David Letterman Thinks His Extortion/Sex Scandal Is Hilarious, And Serious


letterman_10-5David Letterman‘s seemingly schizophrenic first 15 minutes of tonight’s Late Show spanned the spectrum from funny to serious, all while sticking firmly to the subject of his extortion/sex with staffers revelation last week.

As Rachel Sklar asked earlier tonight, “Which Letterman should we believe?” Well here’s what they both had to say.

In addition to the jokes released in the monologue clip earlier tonight (video below), here were a few more from the monologue:

There’s a possibility that I’ll be the first talk show host impeached.

It’s Fall here in New York City, and I spent the whole weekend raking my hate mail.

It’s cold too. Chilly outside my house, chilly inside my house.

Normally when I’m shaken down for money, it’s my relatives.

This is only phase one. This is phase one of the scandal. Phase two, next week I go on Oprah and sob.

This was phase one of Letterman’s handling of the awkward situation. The funny, self-deprecating, somewhat surprising route. Then, after a commercial break, he got serious:

I wasn’t going to talk about it anymore, but it seems like people want to talk about it. And when you’re blackmailed, it’s a crime and you are a victim. It’s felony extortion is what it is. And it’s a nasty thing to do to people. Now being a victim, and if you happen to, your behavior is responsible for hurting people, that’s a separate part of the equation. And it did not occur to me last week when I was discussing having had sex with women who worked on this show, that then what would happen is reporters and newspaper people and radio and TV would start hounding the staff and saying, ‘What do you say, are you, and this and that.’ It was very, very unpleasant and I would just like to set the record straight, no, I’m not having sex with these women, those episodes are in the past. So my apologies to subjecting them to that vulnerability.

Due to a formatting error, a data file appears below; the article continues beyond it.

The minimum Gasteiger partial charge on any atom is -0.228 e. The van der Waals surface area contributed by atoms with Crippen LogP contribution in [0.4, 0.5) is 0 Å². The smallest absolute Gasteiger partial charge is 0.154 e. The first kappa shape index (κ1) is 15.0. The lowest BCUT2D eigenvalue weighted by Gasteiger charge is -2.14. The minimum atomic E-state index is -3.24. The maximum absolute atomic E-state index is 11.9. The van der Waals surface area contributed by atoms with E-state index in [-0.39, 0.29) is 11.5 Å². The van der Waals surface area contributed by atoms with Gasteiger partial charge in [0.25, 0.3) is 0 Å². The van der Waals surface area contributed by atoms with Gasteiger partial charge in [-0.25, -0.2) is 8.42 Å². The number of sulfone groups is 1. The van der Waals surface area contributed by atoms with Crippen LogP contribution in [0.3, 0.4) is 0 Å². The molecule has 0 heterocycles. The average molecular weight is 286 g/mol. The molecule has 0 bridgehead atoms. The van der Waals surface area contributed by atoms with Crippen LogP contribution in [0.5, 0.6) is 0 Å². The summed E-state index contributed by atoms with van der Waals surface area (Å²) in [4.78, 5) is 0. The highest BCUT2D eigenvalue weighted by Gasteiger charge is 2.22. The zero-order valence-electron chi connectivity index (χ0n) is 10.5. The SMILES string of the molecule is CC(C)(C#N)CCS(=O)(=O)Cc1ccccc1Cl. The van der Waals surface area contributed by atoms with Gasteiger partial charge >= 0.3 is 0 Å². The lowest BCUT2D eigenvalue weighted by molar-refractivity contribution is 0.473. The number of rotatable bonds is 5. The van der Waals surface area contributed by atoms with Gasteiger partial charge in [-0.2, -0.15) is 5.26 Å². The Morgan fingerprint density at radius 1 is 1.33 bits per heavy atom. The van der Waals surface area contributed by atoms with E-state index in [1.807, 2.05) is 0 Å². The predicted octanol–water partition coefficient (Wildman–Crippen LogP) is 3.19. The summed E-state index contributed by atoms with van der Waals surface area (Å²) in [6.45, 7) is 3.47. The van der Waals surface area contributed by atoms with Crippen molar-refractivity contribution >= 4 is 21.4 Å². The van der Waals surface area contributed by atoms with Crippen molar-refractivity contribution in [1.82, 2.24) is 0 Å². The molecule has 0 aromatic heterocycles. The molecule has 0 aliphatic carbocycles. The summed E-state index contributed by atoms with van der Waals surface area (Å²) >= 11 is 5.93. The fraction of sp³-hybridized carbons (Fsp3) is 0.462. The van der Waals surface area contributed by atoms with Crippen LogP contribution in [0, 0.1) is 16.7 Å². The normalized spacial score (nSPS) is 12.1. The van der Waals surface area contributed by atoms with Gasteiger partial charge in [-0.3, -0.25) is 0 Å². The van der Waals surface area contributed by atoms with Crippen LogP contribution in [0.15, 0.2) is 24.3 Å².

It’s equally surprising that Letterman didn’t think the press would look into who these women would be, since he decided to admit to this in such a public setting, and in such a vague way (considering the salacious subject matter). Then he moved to his wife. “She has been horribly hurt by my behavior. And when something happens like that, if you hurt a person, and it’s your responsibility, you try to fix it,” he said. “Let me tell you, folks, I got my work cut out for me.”

He did throw in a joke at the end: “Now because what can it hurt, I’d like to apologize to the former governor of Alaska, Sarah Palin.”

He joked about being the “first talk show host impeached,” but while impeachment won’t happen, the legal entanglements are likely just getting started. The lawyer of the man arrested for Letterman’s extortion, Robert J. Halderman, was out over the past couple days dropping hints to what the defense of his client would be – and bashing Letterman in the process. Tonight he told the New York Times “he would put forward evidence that Mr. Letterman had engaged in sexual harassment of his staff members.”


Seriously, more media coverage will come tomorrow and the rest of the week (and weeks and months ahead) about the story, the various legal issues as well as Letterman’s public handling of the situation. If anything comes out of this, Letterman will likely gain an even bigger nightly audience as he further cements his place as the top late night host. Cynics will say this is a ratings ploy, but there has to be more to it. Whether CBS and Letterman’s lawyers agree with the out-in-the-open, half-joking (literally and figuratively) route the CBS host has chosen to deal with these issues, we’ll find out soon. As long as Letterman keeps talking.

Here’s part of the monologue tonight:

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